In his book “The Hunt for History” (2020), Nathan Raab describes his family’s business dealing in rare documents. He talks about steps he takes to verify items. His methods aren’t dissimilar from those a local historian uses to evaluate stories he or she’s found.
Here’s an example.
I have a 71/2-by-9¾-inch photograph of the Granville Brothers’ stubby yellow-and-black Model Z Supersportster airplane — “The City of Springfield” — that pilot Lowell Bayles (1900-1931) flew to win the Thompson Trophy in the Cleveland competition in 1931 and in which he set a land plane speed record over a 3-kilometer course of 281.75 mph later the same year. Bayles was actually going faster than that, in his third of three runs — in excess of 300 mph — when the Z spun out of control and crashed, destroying plane and pilot.
Learn the history, Raab says.
The Detroit speed trial was held Dec. 5, 1931. The National Aeronautical Association announced Bayles’ achievement posthumously the following January. The Granvilles built several more super-fast aircraft — in 1932 the R-1 that Jimmy Doolittle piloted to victory in that year’s National Air Races and the R-2, another strong competitor with a smaller engine, both modified versions of the Z.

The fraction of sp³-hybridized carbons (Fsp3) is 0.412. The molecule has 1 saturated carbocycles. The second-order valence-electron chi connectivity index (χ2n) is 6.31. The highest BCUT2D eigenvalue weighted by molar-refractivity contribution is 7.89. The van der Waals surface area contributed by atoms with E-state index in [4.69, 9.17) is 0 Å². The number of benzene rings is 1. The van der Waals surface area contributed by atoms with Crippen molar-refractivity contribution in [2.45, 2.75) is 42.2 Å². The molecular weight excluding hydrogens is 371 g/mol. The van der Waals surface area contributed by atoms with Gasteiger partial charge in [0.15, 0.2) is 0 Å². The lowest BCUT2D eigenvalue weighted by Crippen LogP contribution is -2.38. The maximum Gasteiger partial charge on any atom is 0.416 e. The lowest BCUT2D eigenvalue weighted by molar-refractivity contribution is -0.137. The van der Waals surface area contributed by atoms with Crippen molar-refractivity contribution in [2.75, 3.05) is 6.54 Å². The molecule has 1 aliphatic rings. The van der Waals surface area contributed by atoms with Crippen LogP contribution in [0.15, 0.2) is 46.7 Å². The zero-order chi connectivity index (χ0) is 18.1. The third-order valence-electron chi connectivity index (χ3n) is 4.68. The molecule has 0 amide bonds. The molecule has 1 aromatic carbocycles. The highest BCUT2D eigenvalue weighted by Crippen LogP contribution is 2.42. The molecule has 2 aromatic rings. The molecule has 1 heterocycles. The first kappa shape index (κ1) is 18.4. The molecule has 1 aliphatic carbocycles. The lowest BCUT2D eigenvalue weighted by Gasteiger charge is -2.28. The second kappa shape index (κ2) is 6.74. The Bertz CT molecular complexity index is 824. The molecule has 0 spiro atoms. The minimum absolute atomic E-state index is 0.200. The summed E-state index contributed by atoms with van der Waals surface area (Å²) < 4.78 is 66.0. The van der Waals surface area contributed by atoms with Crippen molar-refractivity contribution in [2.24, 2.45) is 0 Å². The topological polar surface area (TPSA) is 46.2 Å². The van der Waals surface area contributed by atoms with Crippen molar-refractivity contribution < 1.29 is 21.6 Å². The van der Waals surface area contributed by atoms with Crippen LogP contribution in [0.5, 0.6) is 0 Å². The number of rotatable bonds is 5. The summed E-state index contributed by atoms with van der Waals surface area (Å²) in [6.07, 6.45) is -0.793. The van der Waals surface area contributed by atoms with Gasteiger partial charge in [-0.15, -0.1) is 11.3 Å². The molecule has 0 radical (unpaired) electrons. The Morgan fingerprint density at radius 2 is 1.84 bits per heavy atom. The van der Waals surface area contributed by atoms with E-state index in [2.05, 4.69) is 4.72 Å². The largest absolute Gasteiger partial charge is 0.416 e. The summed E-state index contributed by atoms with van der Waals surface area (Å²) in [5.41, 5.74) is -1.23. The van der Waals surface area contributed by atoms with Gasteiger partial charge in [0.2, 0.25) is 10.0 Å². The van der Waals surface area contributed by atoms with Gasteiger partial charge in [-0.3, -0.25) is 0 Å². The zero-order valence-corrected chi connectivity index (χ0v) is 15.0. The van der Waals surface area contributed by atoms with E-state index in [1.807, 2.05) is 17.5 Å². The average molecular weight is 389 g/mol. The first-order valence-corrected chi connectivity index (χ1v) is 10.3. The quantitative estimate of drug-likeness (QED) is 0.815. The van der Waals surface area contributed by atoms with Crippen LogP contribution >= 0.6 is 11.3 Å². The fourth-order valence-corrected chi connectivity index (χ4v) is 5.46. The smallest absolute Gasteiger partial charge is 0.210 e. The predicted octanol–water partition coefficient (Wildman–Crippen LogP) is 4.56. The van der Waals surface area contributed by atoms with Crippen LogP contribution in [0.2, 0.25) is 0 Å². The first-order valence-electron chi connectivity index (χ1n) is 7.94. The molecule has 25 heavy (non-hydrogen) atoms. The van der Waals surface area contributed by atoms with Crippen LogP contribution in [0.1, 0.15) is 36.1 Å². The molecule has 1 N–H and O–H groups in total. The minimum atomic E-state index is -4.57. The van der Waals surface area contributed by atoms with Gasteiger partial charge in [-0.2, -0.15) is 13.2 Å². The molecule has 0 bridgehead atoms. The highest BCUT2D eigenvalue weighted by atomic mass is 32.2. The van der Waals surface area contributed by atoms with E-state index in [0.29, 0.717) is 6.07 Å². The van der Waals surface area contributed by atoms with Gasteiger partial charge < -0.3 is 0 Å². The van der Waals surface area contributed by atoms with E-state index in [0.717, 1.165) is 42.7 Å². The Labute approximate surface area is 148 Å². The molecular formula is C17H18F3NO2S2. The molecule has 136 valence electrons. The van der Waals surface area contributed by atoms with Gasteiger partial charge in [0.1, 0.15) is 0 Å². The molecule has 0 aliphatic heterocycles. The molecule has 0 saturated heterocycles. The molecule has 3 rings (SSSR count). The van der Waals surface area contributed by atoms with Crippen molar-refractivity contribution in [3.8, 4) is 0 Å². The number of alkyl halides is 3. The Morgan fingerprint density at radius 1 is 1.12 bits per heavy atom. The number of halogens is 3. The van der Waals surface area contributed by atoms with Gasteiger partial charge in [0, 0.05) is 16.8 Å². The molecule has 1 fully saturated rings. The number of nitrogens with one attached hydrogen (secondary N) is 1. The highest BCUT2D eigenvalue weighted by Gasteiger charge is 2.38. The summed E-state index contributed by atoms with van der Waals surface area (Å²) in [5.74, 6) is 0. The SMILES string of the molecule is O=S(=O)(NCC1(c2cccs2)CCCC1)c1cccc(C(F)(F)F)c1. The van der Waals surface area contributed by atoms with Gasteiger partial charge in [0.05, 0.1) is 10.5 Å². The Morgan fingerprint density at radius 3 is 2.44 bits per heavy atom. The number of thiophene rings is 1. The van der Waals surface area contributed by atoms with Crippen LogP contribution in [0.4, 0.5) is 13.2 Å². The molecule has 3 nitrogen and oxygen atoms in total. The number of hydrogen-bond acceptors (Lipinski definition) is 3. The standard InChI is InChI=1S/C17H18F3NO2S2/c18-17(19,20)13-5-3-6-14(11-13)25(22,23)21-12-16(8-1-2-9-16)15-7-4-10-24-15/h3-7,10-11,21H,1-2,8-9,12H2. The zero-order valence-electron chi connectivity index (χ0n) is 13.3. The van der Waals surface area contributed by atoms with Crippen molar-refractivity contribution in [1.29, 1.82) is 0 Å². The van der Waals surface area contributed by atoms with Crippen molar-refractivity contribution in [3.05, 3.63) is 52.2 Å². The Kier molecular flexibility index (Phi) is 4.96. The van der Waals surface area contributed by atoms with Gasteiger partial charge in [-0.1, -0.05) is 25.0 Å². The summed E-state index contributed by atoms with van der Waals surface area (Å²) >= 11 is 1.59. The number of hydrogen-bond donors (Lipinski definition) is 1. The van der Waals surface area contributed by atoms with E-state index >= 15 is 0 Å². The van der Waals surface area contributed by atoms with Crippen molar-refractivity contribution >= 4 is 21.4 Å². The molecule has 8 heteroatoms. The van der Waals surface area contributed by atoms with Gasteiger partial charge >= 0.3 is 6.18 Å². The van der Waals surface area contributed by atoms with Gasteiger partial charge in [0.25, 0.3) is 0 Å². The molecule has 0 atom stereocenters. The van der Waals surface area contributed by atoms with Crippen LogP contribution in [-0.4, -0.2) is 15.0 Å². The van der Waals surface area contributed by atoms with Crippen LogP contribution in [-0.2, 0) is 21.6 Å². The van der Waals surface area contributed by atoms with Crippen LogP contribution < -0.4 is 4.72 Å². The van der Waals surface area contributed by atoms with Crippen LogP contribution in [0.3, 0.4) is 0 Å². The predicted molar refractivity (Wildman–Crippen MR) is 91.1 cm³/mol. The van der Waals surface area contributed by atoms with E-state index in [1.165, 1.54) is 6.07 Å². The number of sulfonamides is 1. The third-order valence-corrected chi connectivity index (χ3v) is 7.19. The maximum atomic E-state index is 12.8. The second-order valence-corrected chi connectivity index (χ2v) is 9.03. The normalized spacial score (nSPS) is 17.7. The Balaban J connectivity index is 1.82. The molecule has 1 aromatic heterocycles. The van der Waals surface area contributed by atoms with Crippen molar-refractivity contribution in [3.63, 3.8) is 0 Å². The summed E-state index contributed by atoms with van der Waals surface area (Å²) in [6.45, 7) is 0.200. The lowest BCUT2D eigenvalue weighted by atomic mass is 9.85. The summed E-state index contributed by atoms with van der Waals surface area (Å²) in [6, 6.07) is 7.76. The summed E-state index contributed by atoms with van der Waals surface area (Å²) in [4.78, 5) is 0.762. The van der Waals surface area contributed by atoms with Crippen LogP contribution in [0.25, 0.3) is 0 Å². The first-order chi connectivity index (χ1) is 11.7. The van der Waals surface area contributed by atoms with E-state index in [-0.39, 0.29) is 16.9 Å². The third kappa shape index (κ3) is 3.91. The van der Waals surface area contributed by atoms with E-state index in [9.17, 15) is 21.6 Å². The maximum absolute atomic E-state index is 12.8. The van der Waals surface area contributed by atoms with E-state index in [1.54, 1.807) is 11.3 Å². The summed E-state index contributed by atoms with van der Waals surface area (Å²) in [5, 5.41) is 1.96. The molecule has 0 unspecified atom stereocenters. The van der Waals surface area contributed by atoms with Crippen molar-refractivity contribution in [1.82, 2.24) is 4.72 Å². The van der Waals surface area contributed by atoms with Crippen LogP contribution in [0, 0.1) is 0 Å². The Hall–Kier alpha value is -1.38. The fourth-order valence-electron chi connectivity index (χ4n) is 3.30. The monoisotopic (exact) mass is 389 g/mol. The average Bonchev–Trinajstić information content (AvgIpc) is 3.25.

Bayles in 1930 with his partner H. Roscoe Brinton (1886-1980) had operated an air service out of Pittsfield Airport at its first location in Allengate. They flew Waco Whirlwinds. The two had been active at the grass strip on the former horse farm since 1928. Bayles and Brinton organized an air show when the new Pittsfield airfield opened on Barker Road in July 1930.
The Granvilles began construction of the Z on June 23, 1931. Pilot Bob Hall took it on a test flight 22 Aug. 22, a week before he and Bayles alternately competed in the plane in Cleveland Aug. 29 to 7 September. A larger engine was installed Nov. 6 in anticipation of Bayles’ attempt on the speed record. He made his first runs Dec. 1, his last Dec. 5.
The Model Z existed for 106 days.
Check the provenance, Raab says.
I acquired the black-and-white image (printed on photo paper, with slight sepia tone) — thanks to a timely tip from my brother-in-law Pete Wilson of Coltsville — from an ephemera shop in Winsted, Conn., for $20 or so. No provenance.
Check the item’s credibility, Raab says.
The signature on my photo is in real ink. Someone has pasted a period newspaper clipping on one corner.
The Granvilles had publicity photos printed. Bayles signed this one and probably others. There aren’t many Bayles autographs around, though.
One advertised on eBay was an air mail envelope with a special cancelation in Philadelphia during an event Sept. 12 to 14, 1931. The seller asked $225. That signature matches the one on my photo, as does another on a different image signed by the charismatic pilot. That photo is in the National Air and Space Museum collection. The signature is the same as is on another photo, which shows Bayles sitting on a Z front wheel pant, on a Jasper County, Ill., tribute webpage.
To have objects handled by a historical figure is like touching the past, making their stories all the more real, don’t you think?